Kentucky Is a Natural for Molecular Farming
By Randy Weckman
Cast a glance out the window toward your backyard. Just look at all the biorefineries out there, making tens of thousands of compounds. Grasses, pansiesmaybe, roses, and even bacteriaare all little, but very sophisticated, chemical factories working all day, every day, manufacturing all manner of chemicals.
Once you realize that, you can understand why scientists of the world are becoming enamored with the prospects of using these little chemical factories to create substances for use in medicines, insecticides, and plastics, to name just a few products.
In Kentucky, molecular farmingthe growing of plants, animals, and microbes for their constituent biochemicalsalready has begun. Four farmers around Owensboro already are producing molecules in about 45 acres of a plant that is a member of the Nicotiana family, which means it is closely related to tobacco. These plants arent treasured for the quality of golden leaf, but for the quantity of pricey molecules they produce.
And while a relative of tobacco is the first plant species grown in Kentucky for its molecules, other plant species likely will be used as chemical factoriesproducing extracts that could be used to manufacture molecules for a variety of purposes.
We believe that growing tobacco and other plantsfor production of pharmaceuticals and other useful substances has a strong potential for supplementing many farmers incomes, said Maelor Davies, a biochemist who is director of the Kentucky Tobacco Research Development Center (KTRDC) at the University of Kentucky College of Agriculture.
The KTRDCs program for fine-tuning the use of tobacco cultivars to biomanufacture new materials is only one facet of a larger initiative in the College of Agriculture that seeks new crops and new uses for traditional crops for molecular farming. A $600,000 National Science Foundation grant for whats called the Natural Products Alliance seeks to encourage molecular farming and biomanufacturing throughout the commonwealth by organizing an aggressive research and development program that involves researchers, farmers, and manufacturers.
The Natural Products Alliance encourages both industry and academia to develop novel productsincluding animal, microbial, and plant-derived productsthat will be produced in Kentucky and enhance the states economy, said Nancy Cox, associate dean for research.
And while researchers seek to expand the domain of molecular farming to well beyond tobacco, it is believed that in Kentucky the quickest returns for molecular farming will be with tobacco, in some measure because of the University of Kentuckys strong knowledge base in research. In addition, Kentucky farmers possess keen skills in producing the crop.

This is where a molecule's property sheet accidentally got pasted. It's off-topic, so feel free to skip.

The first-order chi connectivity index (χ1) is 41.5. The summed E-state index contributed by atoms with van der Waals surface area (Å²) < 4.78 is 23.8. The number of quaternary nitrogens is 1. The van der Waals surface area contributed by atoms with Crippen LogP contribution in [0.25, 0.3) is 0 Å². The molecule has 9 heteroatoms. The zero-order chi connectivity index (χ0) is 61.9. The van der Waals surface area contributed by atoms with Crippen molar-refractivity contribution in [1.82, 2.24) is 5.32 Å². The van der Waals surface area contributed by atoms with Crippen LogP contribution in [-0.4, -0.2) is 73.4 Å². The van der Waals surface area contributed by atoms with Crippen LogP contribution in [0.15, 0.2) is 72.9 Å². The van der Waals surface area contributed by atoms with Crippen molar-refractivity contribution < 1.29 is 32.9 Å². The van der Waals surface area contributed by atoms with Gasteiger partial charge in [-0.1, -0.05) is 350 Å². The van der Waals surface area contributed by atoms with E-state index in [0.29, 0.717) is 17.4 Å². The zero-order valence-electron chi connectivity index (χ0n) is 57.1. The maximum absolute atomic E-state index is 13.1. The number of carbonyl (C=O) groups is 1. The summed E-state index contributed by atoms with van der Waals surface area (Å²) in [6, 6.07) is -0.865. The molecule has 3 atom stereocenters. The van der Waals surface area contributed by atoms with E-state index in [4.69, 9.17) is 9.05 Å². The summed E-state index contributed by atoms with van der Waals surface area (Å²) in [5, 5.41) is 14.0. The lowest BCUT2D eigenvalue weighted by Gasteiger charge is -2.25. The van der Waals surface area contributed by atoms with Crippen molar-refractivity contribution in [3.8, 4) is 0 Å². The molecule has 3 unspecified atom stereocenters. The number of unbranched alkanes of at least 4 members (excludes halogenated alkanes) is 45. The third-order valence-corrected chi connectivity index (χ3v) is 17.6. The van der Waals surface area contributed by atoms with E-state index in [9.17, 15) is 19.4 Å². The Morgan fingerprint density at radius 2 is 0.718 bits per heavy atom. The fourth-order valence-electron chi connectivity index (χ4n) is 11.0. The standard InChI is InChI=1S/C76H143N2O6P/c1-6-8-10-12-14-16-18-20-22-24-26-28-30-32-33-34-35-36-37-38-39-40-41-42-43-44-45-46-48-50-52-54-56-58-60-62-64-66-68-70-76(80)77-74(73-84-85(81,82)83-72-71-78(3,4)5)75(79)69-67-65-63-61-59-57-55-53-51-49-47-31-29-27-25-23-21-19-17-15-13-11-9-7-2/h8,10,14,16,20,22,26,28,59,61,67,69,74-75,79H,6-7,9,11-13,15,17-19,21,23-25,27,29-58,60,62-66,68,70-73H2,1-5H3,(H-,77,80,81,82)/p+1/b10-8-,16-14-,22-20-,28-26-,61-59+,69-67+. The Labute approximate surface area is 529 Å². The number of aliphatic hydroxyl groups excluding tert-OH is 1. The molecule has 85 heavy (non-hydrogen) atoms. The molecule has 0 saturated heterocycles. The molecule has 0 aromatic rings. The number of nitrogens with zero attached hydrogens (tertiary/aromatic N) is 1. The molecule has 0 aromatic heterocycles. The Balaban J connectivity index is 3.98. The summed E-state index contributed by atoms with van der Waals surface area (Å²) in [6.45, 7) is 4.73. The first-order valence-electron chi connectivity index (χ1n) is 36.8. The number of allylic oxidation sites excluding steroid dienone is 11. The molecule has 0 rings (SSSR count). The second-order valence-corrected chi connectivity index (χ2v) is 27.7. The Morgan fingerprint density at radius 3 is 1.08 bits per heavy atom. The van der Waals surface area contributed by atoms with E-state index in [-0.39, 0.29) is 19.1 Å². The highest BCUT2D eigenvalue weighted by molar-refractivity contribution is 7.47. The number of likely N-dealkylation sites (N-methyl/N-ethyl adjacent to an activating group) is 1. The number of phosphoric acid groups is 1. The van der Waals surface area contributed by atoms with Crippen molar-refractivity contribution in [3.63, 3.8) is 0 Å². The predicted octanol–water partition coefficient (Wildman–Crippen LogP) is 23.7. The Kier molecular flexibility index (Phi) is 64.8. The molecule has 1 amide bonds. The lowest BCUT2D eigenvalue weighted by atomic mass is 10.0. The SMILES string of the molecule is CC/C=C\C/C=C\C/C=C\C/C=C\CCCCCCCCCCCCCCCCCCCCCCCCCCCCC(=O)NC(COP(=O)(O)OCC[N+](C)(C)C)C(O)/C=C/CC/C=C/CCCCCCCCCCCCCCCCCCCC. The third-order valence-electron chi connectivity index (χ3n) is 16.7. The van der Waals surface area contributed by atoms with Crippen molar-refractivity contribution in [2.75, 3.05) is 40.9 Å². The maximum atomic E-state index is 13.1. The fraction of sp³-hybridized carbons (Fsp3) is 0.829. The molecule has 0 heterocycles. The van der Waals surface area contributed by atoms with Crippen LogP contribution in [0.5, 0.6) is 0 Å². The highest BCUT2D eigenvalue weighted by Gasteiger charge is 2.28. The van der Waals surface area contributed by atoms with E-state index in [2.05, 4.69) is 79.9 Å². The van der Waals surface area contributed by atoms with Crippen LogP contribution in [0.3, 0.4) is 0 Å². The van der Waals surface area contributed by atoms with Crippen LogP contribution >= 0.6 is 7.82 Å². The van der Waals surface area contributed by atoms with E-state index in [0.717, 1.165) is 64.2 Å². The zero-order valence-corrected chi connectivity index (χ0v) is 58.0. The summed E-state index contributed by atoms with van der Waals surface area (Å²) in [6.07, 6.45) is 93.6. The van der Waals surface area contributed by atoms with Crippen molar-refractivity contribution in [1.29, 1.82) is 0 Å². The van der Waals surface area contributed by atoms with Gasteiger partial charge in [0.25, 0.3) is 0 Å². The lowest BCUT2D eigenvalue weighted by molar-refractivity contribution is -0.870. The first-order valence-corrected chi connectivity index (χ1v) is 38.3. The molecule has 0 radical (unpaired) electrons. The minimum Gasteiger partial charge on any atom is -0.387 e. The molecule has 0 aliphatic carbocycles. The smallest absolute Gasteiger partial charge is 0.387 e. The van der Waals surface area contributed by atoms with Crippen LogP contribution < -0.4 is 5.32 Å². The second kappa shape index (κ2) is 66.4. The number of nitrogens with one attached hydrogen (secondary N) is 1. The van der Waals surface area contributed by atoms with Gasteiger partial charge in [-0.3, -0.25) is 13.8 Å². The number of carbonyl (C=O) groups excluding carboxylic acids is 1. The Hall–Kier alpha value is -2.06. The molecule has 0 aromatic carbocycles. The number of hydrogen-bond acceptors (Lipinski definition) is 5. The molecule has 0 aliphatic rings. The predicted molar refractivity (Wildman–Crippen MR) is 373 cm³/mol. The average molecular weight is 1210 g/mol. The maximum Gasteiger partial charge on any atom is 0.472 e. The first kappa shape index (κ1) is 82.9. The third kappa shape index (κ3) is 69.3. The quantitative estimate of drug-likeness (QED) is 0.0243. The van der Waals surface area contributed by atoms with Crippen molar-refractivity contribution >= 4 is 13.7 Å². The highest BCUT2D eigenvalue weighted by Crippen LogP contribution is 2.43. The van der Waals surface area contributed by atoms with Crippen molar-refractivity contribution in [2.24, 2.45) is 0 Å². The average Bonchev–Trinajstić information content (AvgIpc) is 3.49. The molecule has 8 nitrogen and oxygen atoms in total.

Whats needed for molecular farming?
It takes more than a snap of the fingers to turn a plant into a factory for making new materials. That's where bench scientists as well as production scientists and their due diligence come into focus.
"The University of Kentucky's world-renowned expertise with tobacco, coupled with its access to a great number of tobacco cultivar lines that have been used, is being marshaled into manipulating plants that will be ideally suited for manufacturing desired protein products in desired quantities," Davies said.
More than weeds
Its not just tobacco and other domesticated plants that can be transformed into chemical factories. Two pharmaceutical scientists at UK are working with College of Agriculture scientists to enhance the chemical-producing properties of a common Kentucky weed. College of Pharmacy researchers Peter Crooks and Linda Dwoskin, through their newly formed company, Yaupon Therapeutics Inc., are applying for an investigational new drug license from the Federal Drug Administration to begin the clinical development of a chemical derived from the Lobelia inflata plant.
Lobelia produces the alkaloid lobeline, which has been demonstrated to help people overcome dependencies on psychostimulant drugs such as methamphetamine, speed, and ecstasy.
Photo - Linda Dwoskin and Peter Crooks
While Crooks and Dwoskin investigate the pharmaceutical aspect of this plant, other College of Agriculture researchers are providing expertise in domesticating the plant for commercial production, Davies said.
Domesticating Lobelia inflata involves a two-faceted process: breeding a line that expresses the most of the desired chemical possible and learning what cultural practices are optimal for the efficient production of the plant, Davies said.
What about the economics?
Pharmaceuticals produced in tobacco plants are moving through the regulatory system and will be on the market in the near future, said Orlando Chambers, KTRDC's biotechnology relations director and an agricultural economist by training.
Rich Mundell (left)
and Orlando Chambers
Profit levels for farmers will depend on the molecule produced and likely will be dictated by contracts between the farmer and the pharmaceutical company manufacturing the product, he said.
Chambers noted that molecular farming provides a new diversification opportunity for Kentucky farmers, one for which they have the ability to be a leader in the industry.
Plants from which molecules are extracted must be grown close to the processing site, which means that jobs for Kentuckians will be created in processing as well as in production. And that should be a real boost to Kentucky's rural economies.